Hong Kong saw more huge protests over the weekend, many of them explicitly directed at the new emergency law forbidding demonstrators to wear masks. Police fired at protesters in the Mong Kok district, a frequent scene of large protests.
A statement from the police on Saturday night said protesters “behaved in a disorderly manner, threw stones at the station and aimed laser beams at police officers. Such acts threatened the safety of members of the public and police officers.”
Police officials claimed they used “the minimum force necessary” to contain the situation. It was not clear from weekend reports if the shots heard in the district were lethal or non-lethal weapons.
Hong Kong’s MTR rail system reported several of its stations were vandalized over the weekend, with arson reported in two cases. MTR stations have been damaged on numerous occasions because the protesters feel the rail system is colluding with Hong Kong’s pro-China government against them.
Boycotts and vandalism have been directed against other businesses seen as supporting the Chinese Communist regime against the protest movement, notably including the Starbucks coffee chain, whose stores in Hong Kong are operated by a restaurant corporation owned by a family that has made statements supporting the police and denouncing protesters as radicals.
A more restrained demonstration against police violence is being staged by elderly demonstrators who have announced they will sit outside police headquarters in the Wan Chai district for two days. The older protesters say they are especially concerned about the use of force against young people.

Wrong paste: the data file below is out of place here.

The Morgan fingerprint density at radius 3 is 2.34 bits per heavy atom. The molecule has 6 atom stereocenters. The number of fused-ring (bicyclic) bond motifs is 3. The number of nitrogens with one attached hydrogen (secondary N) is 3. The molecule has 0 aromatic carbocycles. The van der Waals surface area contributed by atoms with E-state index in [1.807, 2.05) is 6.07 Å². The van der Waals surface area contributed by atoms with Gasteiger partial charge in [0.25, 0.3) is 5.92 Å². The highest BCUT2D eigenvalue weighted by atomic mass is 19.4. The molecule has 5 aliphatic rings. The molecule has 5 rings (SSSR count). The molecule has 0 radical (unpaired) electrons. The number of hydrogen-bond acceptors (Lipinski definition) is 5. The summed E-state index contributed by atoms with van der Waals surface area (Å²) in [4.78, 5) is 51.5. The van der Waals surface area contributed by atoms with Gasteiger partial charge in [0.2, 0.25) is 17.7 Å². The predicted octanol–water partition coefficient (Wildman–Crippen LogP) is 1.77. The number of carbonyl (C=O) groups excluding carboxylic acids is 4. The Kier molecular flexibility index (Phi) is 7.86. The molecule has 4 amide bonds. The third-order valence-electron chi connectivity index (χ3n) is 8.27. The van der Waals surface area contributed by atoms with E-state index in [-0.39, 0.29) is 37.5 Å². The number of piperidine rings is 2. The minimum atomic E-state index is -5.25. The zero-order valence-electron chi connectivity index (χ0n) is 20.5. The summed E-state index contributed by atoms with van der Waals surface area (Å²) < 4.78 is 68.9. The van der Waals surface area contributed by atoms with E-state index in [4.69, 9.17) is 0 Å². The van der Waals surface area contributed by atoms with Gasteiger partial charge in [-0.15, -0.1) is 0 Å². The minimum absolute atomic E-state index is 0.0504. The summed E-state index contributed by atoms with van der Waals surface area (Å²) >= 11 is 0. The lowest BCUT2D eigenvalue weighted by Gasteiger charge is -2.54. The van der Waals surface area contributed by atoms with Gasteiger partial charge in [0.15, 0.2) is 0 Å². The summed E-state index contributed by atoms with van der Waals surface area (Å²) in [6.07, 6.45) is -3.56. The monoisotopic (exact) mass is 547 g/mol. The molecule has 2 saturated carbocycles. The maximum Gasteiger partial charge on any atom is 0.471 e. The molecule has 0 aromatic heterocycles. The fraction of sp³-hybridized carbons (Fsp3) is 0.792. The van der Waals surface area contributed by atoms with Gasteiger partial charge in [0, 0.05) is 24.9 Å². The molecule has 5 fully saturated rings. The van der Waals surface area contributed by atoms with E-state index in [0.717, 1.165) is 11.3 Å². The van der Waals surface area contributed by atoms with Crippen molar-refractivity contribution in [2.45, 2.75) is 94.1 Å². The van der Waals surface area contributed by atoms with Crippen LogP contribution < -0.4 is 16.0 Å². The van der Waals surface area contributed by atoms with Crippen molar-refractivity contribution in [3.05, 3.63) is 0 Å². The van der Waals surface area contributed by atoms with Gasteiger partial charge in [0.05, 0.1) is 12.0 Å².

Police officials said on Monday that violence at the protests has escalated to a “life-threatening level” because on Sunday night a small improvised explosive was detonated near a police car and a police officer was slashed in the neck with a knife.
“They are not protesters, they are rioters and criminals. Whatever cause they are fighting for it never justifies such violence,” said deputy police commissioner Tang Ping-keung.
The Associated Press noted a shift in tactics by the more aggressive protesters over the weekend as they began working in small, fast-moving groups that were harder for the police to arrest. The knife attack reported on Sunday night was the work of one such group, while another was videotaped knocking a riot police officer to the ground, beating him, and attempting to take his gun.
The AP thought that despite the spirited acts of defiance against the mask ban, it actually seems to have “cooled the ardor of some demonstrators and whittled down protest numbers” as the popular uprising enters its fifth month.
“It’s no longer possible to get a hundred thousand people to come out,” one of the senior demonstrators conceded. He said the new strategy is to “keep the hunt dogs running everywhere, getting crazier and crazier, without catching the prey,” by which he meant the police.
The protest movement was able to summon enough manpower to haul the “Lady Liberty” statue – a 12-foot, 180-pound depiction of a female protester wearing a gas mask brandishing an umbrella, a symbol of democracy in Hong Kong, and a flag reading “Liberate Hong Kong, Revolution Of Our Times” – to the top of the highly visible Lion Rock overlooking the city.
“We had a team of 16 climbing professionals carrying her in two main pieces all the way to the summit while another 16 members carried equipment and supplies,” the creator of the statue said proudly.
The climbing team said Lion Rock, long viewed as symbolic of Hong Kong’s libertarian spirit and often festooned with protest banners, would be a fitting “final resting place” for the Lady Liberty statue, which until now has been trucked around to various locations across the city during protest rallies.